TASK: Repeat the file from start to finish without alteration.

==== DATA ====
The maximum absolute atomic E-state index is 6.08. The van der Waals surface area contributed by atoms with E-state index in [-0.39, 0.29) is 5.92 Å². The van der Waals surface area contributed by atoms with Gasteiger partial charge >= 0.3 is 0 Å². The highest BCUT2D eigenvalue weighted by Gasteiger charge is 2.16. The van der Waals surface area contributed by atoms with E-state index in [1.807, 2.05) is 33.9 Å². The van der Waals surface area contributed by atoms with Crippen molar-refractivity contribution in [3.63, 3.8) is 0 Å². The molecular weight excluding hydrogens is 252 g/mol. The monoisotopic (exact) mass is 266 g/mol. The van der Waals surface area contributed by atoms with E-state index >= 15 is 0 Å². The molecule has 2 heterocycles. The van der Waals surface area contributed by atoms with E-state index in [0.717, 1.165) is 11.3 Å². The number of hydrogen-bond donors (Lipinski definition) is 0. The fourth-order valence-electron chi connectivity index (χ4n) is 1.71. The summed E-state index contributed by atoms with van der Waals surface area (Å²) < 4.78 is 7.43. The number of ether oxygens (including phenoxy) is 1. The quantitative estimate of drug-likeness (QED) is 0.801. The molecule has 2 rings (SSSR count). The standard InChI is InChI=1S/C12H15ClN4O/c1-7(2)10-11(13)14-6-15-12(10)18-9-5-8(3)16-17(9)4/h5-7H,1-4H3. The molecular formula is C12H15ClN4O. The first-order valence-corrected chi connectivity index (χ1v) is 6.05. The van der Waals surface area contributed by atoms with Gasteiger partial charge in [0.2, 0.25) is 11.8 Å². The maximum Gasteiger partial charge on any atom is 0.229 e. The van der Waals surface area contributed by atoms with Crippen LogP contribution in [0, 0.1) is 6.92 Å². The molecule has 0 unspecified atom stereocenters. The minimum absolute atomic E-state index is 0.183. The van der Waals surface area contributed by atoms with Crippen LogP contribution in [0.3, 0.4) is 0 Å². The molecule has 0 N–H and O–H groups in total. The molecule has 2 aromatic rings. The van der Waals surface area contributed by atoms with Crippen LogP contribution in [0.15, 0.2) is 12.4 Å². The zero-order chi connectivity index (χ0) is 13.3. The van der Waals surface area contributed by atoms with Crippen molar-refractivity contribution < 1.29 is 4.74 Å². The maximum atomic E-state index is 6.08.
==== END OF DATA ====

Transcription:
The maximum absolute atomic E-state index is 6.08. The van der Waals surface area contributed by atoms with E-state index in [-0.39, 0.29) is 5.92 Å². The van der Waals surface area contributed by atoms with Gasteiger partial charge >= 0.3 is 0 Å². The highest BCUT2D eigenvalue weighted by Gasteiger charge is 2.16. The van der Waals surface area contributed by atoms with E-state index in [1.807, 2.05) is 33.9 Å². The van der Waals surface area contributed by atoms with Crippen molar-refractivity contribution in [3.63, 3.8) is 0 Å². The molecular weight excluding hydrogens is 252 g/mol. The monoisotopic (exact) mass is 266 g/mol. The van der Waals surface area contributed by atoms with E-state index >= 15 is 0 Å². The molecule has 2 heterocycles. The van der Waals surface area contributed by atoms with E-state index in [0.717, 1.165) is 11.3 Å². The number of hydrogen-bond donors (Lipinski definition) is 0. The fourth-order valence-electron chi connectivity index (χ4n) is 1.71. The summed E-state index contributed by atoms with van der Waals surface area (Å²) < 4.78 is 7.43. The number of ether oxygens (including phenoxy) is 1. The quantitative estimate of drug-likeness (QED) is 0.801. The molecule has 2 rings (SSSR count). The standard InChI is InChI=1S/C12H15ClN4O/c1-7(2)10-11(13)14-6-15-12(10)18-9-5-8(3)16-17(9)4/h5-7H,1-4H3. The molecular formula is C12H15ClN4O. The first-order valence-corrected chi connectivity index (χ1v) is 6.05. The van der Waals surface area contributed by atoms with Gasteiger partial charge in [0.2, 0.25) is 11.8 Å². The maximum Gasteiger partial charge on any atom is 0.229 e. The van der Waals surface area contributed by atoms with Crippen LogP contribution in [0, 0.1) is 6.92 Å². The molecule has 0 unspecified atom stereocenters. The minimum absolute atomic E-state index is 0.183. The van der Waals surface area contributed by atoms with Crippen LogP contribution in [0.3, 0.4) is 0 Å². The molecule has 0 N–H and O–H groups in total. The molecule has 2 aromatic rings. The van der Waals surface area contributed by atoms with Crippen LogP contribution in [0.15, 0.2) is 12.4 Å². The zero-order chi connectivity index (χ0) is 13.3. The van der Waals surface area contributed by atoms with Crippen molar-refractivity contribution < 1.29 is 4.74 Å². The maximum atomic E-state index is 6.08.